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Coronary Artery Disease: Causes and Consequences

Coronary artery disease (CAD) is characterized by atherosclerotic plaque formation in the coronary arteries and underlies ischaemic heart disease, the leading cause of death worldwide.1,2 Rupture of an atherosclerotic plaque can lead to the formation of a blood clot in the artery.3 This is known as atherothrombosis and can lead to restricted blood flow through the artery, potentially causing myocardial infarction.4,5 Although antiplatelet therapy is available to patients with CAD, the residual risk of atherothrombotic events remains high.6,7

 

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An overview of coronary artery disease including pathogenesis and treatment.
Approval Number PP-XAR-ALL-0080

Are Patients Still at Risk?

VA CAD HF

Mechanism of Disease

The development of plaques in the coronary arteries, as a consequence of the systemic disease atherosclerosis, leads to coronary artery disease (CAD).1,5 Patients with CAD are at high risk of potentially fatal ischaemic events caused by atherothrombosis, such as MI and stroke.6 Therefore, the mortality and morbidity burden of CAD is high.1

 

CAD treatment involves lifestyle changes, drugs aimed at vascular protection and, in some instances, revascularization. Treatment aims to improve symptoms, control cardiovascular risk factors and prevent ischaemic events.8 However, even with optimal treatment, which includes an antiplatelet agent and a statin, there remains a high residual risk of ischaemic events.6

 

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Coronary Artery Disease: Mechanism of Disease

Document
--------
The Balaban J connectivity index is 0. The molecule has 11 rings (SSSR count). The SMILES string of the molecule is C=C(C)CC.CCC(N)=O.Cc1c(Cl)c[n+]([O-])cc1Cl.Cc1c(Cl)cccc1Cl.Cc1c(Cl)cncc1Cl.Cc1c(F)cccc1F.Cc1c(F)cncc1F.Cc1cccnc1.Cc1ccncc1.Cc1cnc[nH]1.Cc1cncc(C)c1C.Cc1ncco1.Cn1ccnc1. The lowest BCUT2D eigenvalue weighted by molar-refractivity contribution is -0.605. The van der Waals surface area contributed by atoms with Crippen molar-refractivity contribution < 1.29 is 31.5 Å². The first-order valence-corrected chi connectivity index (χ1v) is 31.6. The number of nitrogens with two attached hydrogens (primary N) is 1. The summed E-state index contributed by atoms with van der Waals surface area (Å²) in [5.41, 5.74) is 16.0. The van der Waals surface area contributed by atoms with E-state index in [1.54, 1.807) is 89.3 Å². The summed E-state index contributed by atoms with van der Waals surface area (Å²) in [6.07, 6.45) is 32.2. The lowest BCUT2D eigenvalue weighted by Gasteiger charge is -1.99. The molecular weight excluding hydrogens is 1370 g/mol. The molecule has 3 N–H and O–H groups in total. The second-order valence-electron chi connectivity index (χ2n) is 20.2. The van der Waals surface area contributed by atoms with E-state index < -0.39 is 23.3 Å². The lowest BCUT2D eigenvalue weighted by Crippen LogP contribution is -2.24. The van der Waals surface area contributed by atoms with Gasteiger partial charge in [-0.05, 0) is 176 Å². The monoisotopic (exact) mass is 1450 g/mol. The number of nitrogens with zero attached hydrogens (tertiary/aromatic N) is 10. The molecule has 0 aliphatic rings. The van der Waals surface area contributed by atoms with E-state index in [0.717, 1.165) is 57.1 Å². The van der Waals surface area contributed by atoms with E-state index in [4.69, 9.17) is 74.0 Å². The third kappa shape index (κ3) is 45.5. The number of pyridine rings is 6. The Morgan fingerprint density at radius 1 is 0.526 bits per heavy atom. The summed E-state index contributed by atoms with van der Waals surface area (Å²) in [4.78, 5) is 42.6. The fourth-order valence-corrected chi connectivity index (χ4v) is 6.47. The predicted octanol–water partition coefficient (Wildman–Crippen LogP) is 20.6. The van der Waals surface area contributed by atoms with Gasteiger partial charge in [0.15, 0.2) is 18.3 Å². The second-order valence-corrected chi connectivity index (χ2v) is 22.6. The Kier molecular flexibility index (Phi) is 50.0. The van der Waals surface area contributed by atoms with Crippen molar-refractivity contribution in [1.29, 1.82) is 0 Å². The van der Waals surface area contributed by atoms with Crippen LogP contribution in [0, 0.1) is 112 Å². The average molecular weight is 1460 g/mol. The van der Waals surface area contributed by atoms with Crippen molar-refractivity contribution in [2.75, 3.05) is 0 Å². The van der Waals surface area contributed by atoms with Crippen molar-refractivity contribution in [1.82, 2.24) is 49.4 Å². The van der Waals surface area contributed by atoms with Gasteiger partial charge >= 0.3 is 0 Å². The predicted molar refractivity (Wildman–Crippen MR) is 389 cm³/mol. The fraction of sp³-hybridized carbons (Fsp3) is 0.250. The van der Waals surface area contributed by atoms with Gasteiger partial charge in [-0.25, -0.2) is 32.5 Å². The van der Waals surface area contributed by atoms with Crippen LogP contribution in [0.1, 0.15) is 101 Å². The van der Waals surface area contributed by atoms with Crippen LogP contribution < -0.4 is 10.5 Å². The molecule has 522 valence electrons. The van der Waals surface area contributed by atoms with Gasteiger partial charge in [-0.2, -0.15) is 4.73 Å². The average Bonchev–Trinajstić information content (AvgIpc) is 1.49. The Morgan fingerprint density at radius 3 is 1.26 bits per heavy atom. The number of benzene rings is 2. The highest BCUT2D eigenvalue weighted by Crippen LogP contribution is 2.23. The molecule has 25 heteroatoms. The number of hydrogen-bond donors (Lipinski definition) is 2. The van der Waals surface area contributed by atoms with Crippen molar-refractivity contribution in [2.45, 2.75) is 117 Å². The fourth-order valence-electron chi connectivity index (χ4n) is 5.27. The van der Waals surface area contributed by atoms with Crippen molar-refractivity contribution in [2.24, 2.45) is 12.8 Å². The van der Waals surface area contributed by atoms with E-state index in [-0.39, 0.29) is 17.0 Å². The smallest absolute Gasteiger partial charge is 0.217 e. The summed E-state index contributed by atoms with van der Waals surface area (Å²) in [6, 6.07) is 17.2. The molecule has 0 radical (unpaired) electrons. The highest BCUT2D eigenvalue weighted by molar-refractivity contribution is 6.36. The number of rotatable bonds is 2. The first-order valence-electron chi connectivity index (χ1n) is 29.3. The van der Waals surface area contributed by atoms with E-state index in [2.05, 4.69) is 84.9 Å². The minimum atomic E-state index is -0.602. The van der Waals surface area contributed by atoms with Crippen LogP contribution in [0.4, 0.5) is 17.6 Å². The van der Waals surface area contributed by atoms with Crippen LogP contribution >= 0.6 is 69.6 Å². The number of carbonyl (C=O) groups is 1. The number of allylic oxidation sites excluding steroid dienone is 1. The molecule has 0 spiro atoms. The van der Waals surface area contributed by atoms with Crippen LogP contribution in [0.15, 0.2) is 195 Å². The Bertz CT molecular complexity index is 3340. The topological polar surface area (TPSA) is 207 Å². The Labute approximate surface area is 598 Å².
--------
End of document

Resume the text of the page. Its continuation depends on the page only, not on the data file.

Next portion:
An overview of coronary artery disease development and pathogenesis
Approval Number PP-XAR-ALL-1890-1

References
  • Sanchis-Gomar F, Perez-Quilis C, Leischik R, Lucia A. Epidemiology of coronary heart disease and acute coronary syndrome. Ann Transl Med 2016;4:256. Return to content
  • World Health Organization. 2018. World Health Organization. 2018. Return to content
  • Libby P. Mechanisms of acute coronary syndromes and their implications for therapy. N Engl J Med 2013;368:2004–2013. Return to content
  • Thygesen K, Alpert JS, Jaffe AS et al. Third universal definition of myocardial infarction. Circulation 2012;126:2020-2035. Return to content
  • Libby P, Ridker PM, Hansson GK. Progress and challenges in translating the biology of atherosclerosis. Nature 2011;473:317–325. Return to content
  • Alberts MJ, Bhatt DL, Mas JL et al. Three-year follow-up and event rates in the international REduction of Atherothrombosis for Continued Health Registry. Eur Heart J 2009;30:2318–2326. Return to content
  • Tendera M, Aboyans V, Bartelink ML et al. ESC Guidelines on the diagnosis and treatment of peripheral artery diseases: document covering atherosclerotic disease of extracranial carotid and vertebral, mesenteric, renal, upper and lower extremity arteries: the task force on the diagnosis and treatment of peripheral artery diseases of the European Society of Cardiology (ESC). Eur Heart J 2011;32:2851–2906. Return to content
  • Knuuti J, Wijns W, Saraste A et al. 2019 ESC guidelines for the diagnosis and management of chronic coronary syndromes. Eur Heart J 2020;41:407–477. Return to content

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